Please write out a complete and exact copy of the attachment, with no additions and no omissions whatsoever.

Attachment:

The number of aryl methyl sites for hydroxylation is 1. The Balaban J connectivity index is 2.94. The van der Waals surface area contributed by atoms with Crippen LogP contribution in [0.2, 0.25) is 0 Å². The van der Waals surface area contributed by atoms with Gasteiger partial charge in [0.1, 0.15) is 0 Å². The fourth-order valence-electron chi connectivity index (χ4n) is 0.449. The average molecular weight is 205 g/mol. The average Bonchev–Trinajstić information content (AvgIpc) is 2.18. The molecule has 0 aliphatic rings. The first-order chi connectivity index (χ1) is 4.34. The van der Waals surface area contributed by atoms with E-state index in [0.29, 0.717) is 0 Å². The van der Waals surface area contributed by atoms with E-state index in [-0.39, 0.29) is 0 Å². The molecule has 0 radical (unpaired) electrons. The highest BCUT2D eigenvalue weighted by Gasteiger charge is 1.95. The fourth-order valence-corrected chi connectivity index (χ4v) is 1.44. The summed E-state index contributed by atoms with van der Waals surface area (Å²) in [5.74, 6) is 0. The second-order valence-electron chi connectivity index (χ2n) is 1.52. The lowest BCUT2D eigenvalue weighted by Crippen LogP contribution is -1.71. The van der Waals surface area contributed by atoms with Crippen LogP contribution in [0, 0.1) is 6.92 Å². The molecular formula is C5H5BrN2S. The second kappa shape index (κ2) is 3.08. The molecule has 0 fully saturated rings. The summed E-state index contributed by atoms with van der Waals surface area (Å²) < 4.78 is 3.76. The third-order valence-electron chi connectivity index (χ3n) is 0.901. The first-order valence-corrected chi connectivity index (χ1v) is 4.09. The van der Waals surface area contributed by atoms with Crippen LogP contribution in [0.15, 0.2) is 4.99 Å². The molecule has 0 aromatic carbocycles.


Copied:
The number of aryl methyl sites for hydroxylation is 1. The Balaban J connectivity index is 2.94. The van der Waals surface area contributed by atoms with Crippen LogP contribution in [0.2, 0.25) is 0 Å². The van der Waals surface area contributed by atoms with Gasteiger partial charge in [0.1, 0.15) is 0 Å². The fourth-order valence-electron chi connectivity index (χ4n) is 0.449. The average molecular weight is 205 g/mol. The average Bonchev–Trinajstić information content (AvgIpc) is 2.18. The molecule has 0 aliphatic rings. The first-order chi connectivity index (χ1) is 4.34. The van der Waals surface area contributed by atoms with E-state index in [0.29, 0.717) is 0 Å². The van der Waals surface area contributed by atoms with E-state index in [-0.39, 0.29) is 0 Å². The molecule has 0 radical (unpaired) electrons. The highest BCUT2D eigenvalue weighted by Gasteiger charge is 1.95. The fourth-order valence-corrected chi connectivity index (χ4v) is 1.44. The summed E-state index contributed by atoms with van der Waals surface area (Å²) in [5.74, 6) is 0. The second-order valence-electron chi connectivity index (χ2n) is 1.52. The lowest BCUT2D eigenvalue weighted by Crippen LogP contribution is -1.71. The van der Waals surface area contributed by atoms with Crippen LogP contribution in [0, 0.1) is 6.92 Å². The molecular formula is C5H5BrN2S. The second kappa shape index (κ2) is 3.08. The molecule has 0 fully saturated rings. The summed E-state index contributed by atoms with van der Waals surface area (Å²) < 4.78 is 3.76. The third-order valence-electron chi connectivity index (χ3n) is 0.901. The first-order valence-corrected chi connectivity index (χ1v) is 4.09. The van der Waals surface area contributed by atoms with Crippen LogP contribution in [0.15, 0.2) is 4.99 Å². The molecule has 0 aromatic carbocycles.